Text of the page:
Research and practice in the vast field of school-family-community relations have evolved dramatically over the last thirty years. Schools throughout the world face enormous challenges due to demographic changes and societal problems, making partnerships among schools, families and community groups a necessity. Specific issues such as poverty, school dropout, violence and suicide, the wider diversity of students and parents, the higher accountability demanded of school systems, the implementation of school reforms and a multitude of government strategies and policies all contribute to a rapidly changing educational world. But as this book shows, even though research is often being undertaken independently in different countries, strong similarities are apparent across countries and cultures. School-family-community collaboration is no longer a single country issue.
The book brings together contributions from culturally and linguistically diverse countries facing these common situations and challenges. It details practices that have proved effective alongside relevant case examples, and covers a wide variety of topics, including:
- challenges arising from the application of parent-school legislation at national level
- the work of schools with migrant groups, low-income parents and parents with behaviour problems.
- evaluation of various family-school-community partnerships programs
- the way ahead for Family-School-Community Relations
With contributions from distinguished researchers from throughout the world (including the United States, Canada, the UK, Europe, China and Australia). It is a perfect companion to International Perspectives on Student Outcomes and Homework, also edited by Rollande Deslandes, and published simultaneously by Routledge.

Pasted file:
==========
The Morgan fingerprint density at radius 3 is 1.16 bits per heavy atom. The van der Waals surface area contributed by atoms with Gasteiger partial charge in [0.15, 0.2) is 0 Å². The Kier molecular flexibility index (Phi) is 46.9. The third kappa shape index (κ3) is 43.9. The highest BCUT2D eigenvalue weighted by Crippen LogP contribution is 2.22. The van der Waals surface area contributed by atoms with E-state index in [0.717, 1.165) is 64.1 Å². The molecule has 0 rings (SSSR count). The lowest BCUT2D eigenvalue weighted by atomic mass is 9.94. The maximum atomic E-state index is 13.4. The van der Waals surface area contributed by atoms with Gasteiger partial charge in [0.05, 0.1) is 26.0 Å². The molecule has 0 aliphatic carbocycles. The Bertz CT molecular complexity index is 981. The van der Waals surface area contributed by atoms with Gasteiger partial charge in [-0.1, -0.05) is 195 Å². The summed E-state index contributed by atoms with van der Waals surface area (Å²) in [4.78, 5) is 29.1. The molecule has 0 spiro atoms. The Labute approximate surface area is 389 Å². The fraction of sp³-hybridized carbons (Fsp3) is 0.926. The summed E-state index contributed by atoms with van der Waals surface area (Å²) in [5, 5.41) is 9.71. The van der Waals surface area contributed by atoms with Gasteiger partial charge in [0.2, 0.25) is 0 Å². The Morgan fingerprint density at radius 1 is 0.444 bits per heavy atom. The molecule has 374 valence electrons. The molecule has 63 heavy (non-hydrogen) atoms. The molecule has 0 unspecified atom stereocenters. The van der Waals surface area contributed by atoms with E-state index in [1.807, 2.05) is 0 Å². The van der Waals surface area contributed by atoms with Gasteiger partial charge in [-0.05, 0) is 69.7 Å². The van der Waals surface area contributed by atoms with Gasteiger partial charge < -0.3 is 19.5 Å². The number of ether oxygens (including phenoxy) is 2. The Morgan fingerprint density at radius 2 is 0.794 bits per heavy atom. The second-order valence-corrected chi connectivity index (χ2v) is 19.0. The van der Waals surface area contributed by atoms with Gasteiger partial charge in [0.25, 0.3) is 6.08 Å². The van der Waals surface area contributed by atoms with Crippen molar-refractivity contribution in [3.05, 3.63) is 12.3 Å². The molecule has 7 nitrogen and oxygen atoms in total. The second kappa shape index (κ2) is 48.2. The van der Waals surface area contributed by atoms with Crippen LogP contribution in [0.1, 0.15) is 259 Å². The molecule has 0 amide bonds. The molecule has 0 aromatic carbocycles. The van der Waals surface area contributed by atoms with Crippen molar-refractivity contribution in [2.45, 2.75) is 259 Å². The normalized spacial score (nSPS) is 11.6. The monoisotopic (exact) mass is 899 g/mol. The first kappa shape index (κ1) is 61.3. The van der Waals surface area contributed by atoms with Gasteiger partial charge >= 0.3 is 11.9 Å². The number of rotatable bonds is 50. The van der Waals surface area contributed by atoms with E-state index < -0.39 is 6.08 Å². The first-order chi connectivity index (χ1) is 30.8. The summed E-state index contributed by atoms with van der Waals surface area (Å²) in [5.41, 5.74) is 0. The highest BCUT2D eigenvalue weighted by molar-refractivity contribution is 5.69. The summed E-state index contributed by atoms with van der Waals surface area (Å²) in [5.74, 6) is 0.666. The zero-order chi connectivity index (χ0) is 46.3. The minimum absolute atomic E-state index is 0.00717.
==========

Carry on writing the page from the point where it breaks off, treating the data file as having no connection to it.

Table of Contents
1. Four key policy questions about parent engagement recommendations from the evidence, by Kenneth Leithwood 2. Family/school partnership in theory and practice of the czech schools: conflict between ideal and reality, by Milada Rabusicova 4. Home school collaboration in two Chinese Societies: Hong Kong and Macao, by Esther Sui Chu Ho 5. ‘Class acts’: home/school involvement and working-class parents in the UK, by Diane Reay 6. Creating effective family/schoolpartnerships in highly diverse contexts. Building partnership models and constructing parent typologies, by Frederik Smit and Geert Driessen 7. The challenge of co/education in a disadvantaged context, by Willy Lahaye, Jean-Pierre Pourtois and Huguette Desmet 8. Indigenous family and community involvement in Australian curriculum development, by Neil Hooley and Maureen Ryan 9. Observatory on family/school/community partnership in Spain. A longitudinal programme to promote quality in education and social development, by Raquel-Amaya Martinez-Gonzalez, Mª del Henar Perez-Herrero, Lucia Alvarez-Blanco, and Mª Paz Garcia-Gonzalez 10. Using evaluation to prove and improve the quality of partnership programs in schools, by Steven B Sheldon 11. School/community collaborations and measures supporting academic achievement in two underprivileged Montreal neighbourhoods: An evaluation of processes and effects, by Angèle Bilodeau, Jean Bélanger, Francis Gagnon, and Nathalie Lussier 12. Family/school/community partnerships: What has been done? What have we learned? by Rollande Deslandes 13. More than services: Community Organising and Community Schools, by Mark R. Warren and Soo Hong 14. Evaluation of comprehensive prevention/intervention partnership programs for school children, by Mary E. Walsh and Kristin M. Wieneke 15. Capturing complexity: Evaluation of the Yale Child Study Center School Development Program, by Christine L. Emmons and James P. Comer
Rollande Deslandes is a full tenure Professor in the Department of Education at Universite du Quebec a Trois-Rivieres, Quebec (Canada). She received a Research Excellence award from the University in 2004. For several years she has been involved with the American Educational Research Association (AERA) Family-School-Community Partnership Sig, the European Research Network of Parents in Education (ERNAPE) and the Association Internationale en Education Familiale (AIFREF).